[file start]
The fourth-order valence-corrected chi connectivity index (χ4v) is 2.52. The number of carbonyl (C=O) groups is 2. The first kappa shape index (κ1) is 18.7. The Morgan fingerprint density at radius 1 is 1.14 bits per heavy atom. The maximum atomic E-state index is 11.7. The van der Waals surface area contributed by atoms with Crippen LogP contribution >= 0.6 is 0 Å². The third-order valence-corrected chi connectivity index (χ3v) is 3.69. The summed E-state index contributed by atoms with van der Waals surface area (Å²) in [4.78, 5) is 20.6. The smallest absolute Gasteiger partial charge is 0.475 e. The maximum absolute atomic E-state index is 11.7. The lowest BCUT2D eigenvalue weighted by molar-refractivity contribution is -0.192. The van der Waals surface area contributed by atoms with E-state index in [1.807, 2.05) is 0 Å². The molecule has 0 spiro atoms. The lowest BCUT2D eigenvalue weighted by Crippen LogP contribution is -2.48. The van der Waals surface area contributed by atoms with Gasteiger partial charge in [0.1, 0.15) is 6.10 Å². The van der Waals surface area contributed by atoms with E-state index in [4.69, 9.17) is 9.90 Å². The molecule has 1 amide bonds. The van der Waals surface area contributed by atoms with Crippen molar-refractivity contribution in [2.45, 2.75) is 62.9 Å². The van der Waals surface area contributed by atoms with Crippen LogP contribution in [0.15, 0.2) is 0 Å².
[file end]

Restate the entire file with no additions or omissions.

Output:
The fourth-order valence-corrected chi connectivity index (χ4v) is 2.52. The number of carbonyl (C=O) groups is 2. The first kappa shape index (κ1) is 18.7. The Morgan fingerprint density at radius 1 is 1.14 bits per heavy atom. The maximum atomic E-state index is 11.7. The van der Waals surface area contributed by atoms with Crippen LogP contribution >= 0.6 is 0 Å². The third-order valence-corrected chi connectivity index (χ3v) is 3.69. The summed E-state index contributed by atoms with van der Waals surface area (Å²) in [4.78, 5) is 20.6. The smallest absolute Gasteiger partial charge is 0.475 e. The maximum absolute atomic E-state index is 11.7. The lowest BCUT2D eigenvalue weighted by molar-refractivity contribution is -0.192. The van der Waals surface area contributed by atoms with E-state index in [1.807, 2.05) is 0 Å². The molecule has 0 spiro atoms. The lowest BCUT2D eigenvalue weighted by Crippen LogP contribution is -2.48. The van der Waals surface area contributed by atoms with Gasteiger partial charge in [0.1, 0.15) is 6.10 Å². The van der Waals surface area contributed by atoms with E-state index in [4.69, 9.17) is 9.90 Å². The molecule has 1 amide bonds. The van der Waals surface area contributed by atoms with Crippen molar-refractivity contribution in [2.45, 2.75) is 62.9 Å². The van der Waals surface area contributed by atoms with Crippen LogP contribution in [0.15, 0.2) is 0 Å².